Of course, the Truth Commission, according to E.O. No. 1, may “Call upon any government investigative or prosecutorial agency such as the Department of Justice or any of the agencies under it, and the Presidential Anti-Graft Commission, for such assistance and cooperation as it may require in the discharge of its functions and duties.” I suspect, in fact, that the staffing will be drawn from already existing investigative bodies. They will be the “beef” in the mix. (Recall, e.g., that the Melo Commission included as members the Chief Prosecutor and the Head of NBI.) In fact, too, these bodies could have been made the investigative body through “reorganization.” Unfortunately, mere reorganization of the Department of Justice or of the Presidential Anti-Graft Commission would not have made the eloquent and ambitious statement the Truth Commission is trying to make against the past administration. Rhetoric can have its value if it does not backfire.

16 August 2010

Saturday, August 7, 2010

A History of Commissions; A Note on PAL

First there was the Davide Commission charged with the responsibility of looking into the failed coups of 1989. It was created by President Aquino. Sensing perhaps that there was some legal defect in the creation, Congress passed R.A. 6832 re-creating the Commission.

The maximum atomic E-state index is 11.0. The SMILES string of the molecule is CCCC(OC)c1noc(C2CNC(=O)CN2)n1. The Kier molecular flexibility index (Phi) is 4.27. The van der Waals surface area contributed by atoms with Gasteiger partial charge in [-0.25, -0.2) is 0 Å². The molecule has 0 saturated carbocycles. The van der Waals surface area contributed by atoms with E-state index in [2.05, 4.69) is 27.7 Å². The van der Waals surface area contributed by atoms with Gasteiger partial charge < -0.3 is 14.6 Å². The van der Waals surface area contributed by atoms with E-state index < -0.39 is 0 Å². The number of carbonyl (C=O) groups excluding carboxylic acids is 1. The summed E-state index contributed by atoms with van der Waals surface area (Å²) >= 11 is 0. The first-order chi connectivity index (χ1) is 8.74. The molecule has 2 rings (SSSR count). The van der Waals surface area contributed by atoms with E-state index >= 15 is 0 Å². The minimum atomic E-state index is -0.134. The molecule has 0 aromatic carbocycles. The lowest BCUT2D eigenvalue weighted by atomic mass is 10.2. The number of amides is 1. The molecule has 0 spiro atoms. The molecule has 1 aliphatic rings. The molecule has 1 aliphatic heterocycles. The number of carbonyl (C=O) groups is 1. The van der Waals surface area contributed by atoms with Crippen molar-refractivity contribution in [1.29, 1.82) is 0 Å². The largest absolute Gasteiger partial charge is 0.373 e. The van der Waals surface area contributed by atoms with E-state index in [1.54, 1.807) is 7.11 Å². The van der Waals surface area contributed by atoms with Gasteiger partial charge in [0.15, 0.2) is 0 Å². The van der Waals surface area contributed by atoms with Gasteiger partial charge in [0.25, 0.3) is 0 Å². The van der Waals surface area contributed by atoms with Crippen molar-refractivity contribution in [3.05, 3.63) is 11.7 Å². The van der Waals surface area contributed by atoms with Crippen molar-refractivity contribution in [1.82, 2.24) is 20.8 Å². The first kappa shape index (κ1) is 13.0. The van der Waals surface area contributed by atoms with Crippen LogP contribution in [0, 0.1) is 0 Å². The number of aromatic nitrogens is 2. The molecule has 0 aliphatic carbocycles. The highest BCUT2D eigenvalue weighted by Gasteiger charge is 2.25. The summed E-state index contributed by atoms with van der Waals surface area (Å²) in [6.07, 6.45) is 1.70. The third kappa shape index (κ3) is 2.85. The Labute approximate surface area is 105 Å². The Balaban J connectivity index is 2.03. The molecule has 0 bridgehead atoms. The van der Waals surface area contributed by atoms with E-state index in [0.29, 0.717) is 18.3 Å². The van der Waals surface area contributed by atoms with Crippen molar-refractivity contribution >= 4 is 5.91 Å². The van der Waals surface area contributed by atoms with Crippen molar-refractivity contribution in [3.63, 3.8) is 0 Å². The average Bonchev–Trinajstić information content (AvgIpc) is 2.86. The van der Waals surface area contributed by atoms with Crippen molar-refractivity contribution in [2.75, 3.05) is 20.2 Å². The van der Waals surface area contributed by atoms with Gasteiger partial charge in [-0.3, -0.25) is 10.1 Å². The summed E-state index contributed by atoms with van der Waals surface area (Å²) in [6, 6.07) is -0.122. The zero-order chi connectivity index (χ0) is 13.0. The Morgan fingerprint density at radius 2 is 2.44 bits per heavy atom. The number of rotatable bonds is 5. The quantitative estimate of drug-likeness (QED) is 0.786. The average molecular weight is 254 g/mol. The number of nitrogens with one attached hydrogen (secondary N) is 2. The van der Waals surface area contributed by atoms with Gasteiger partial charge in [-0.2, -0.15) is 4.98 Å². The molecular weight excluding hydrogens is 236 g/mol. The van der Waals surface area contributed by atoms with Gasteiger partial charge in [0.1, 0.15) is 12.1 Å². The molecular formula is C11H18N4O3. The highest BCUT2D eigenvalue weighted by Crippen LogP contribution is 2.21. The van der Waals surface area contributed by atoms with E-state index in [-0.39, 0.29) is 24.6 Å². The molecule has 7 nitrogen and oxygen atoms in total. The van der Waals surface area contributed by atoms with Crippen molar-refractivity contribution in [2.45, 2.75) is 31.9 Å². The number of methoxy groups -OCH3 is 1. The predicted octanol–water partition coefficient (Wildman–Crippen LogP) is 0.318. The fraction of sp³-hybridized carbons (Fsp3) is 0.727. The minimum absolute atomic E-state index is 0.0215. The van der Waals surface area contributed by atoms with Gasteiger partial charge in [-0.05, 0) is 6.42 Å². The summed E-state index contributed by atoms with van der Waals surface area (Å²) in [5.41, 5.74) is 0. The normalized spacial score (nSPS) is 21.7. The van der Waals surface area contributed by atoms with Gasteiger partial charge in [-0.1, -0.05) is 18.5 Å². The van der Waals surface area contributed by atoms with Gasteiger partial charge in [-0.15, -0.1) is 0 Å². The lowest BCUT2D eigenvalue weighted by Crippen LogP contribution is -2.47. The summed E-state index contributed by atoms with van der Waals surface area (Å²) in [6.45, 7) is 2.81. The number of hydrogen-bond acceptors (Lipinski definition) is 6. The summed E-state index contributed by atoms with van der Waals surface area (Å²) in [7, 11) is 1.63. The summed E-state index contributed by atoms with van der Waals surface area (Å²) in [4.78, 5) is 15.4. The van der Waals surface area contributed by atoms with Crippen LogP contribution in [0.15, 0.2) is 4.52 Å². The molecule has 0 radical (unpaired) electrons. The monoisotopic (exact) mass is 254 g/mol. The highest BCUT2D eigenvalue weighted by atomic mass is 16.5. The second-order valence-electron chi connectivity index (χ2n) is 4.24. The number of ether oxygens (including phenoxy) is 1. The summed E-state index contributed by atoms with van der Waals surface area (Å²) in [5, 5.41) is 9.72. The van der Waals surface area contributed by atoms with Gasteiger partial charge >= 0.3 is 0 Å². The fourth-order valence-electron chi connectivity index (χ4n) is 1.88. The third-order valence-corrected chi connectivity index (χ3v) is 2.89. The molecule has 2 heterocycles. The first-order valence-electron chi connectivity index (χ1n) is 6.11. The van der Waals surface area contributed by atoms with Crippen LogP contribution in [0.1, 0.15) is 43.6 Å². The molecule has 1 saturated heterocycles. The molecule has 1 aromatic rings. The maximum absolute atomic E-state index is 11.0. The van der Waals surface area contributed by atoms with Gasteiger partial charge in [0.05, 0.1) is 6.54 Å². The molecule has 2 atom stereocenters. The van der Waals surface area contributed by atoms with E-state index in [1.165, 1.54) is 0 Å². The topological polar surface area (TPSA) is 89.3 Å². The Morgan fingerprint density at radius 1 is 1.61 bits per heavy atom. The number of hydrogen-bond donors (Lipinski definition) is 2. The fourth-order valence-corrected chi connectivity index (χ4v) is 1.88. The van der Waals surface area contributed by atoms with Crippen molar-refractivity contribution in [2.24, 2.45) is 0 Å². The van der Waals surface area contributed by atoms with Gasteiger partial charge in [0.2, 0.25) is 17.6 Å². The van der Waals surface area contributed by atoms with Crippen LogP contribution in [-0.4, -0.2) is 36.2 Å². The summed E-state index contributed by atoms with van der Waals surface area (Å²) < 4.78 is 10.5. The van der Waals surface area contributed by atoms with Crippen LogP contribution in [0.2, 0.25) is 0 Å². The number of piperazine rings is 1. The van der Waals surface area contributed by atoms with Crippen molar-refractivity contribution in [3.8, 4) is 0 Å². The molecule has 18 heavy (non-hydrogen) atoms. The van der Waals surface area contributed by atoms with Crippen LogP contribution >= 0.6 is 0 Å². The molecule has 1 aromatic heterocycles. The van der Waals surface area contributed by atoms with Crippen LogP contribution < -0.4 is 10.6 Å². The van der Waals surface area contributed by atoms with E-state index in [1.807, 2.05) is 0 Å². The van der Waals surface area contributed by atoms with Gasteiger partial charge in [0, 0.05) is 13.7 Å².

Next was the Narvasa Commission created by President Estrada to study and recommend possible changes in the Constitution. It was challenged in Court but the challenge came too late – after the Commission had made its report. Moreover, the Court ruled that the challenger had no standing to raise the issue of validity as a taxpayer. Commission saved!

There followed the Feliciano Commission to look into the truth behind the Oakwood mutiny. It was headed by former Justice Feliciano and I was one of the members.

The Melo Commission came next to investigate extrajudicial killings. It was headed by former Jutice Jose Melo and assisted by top NBI officials.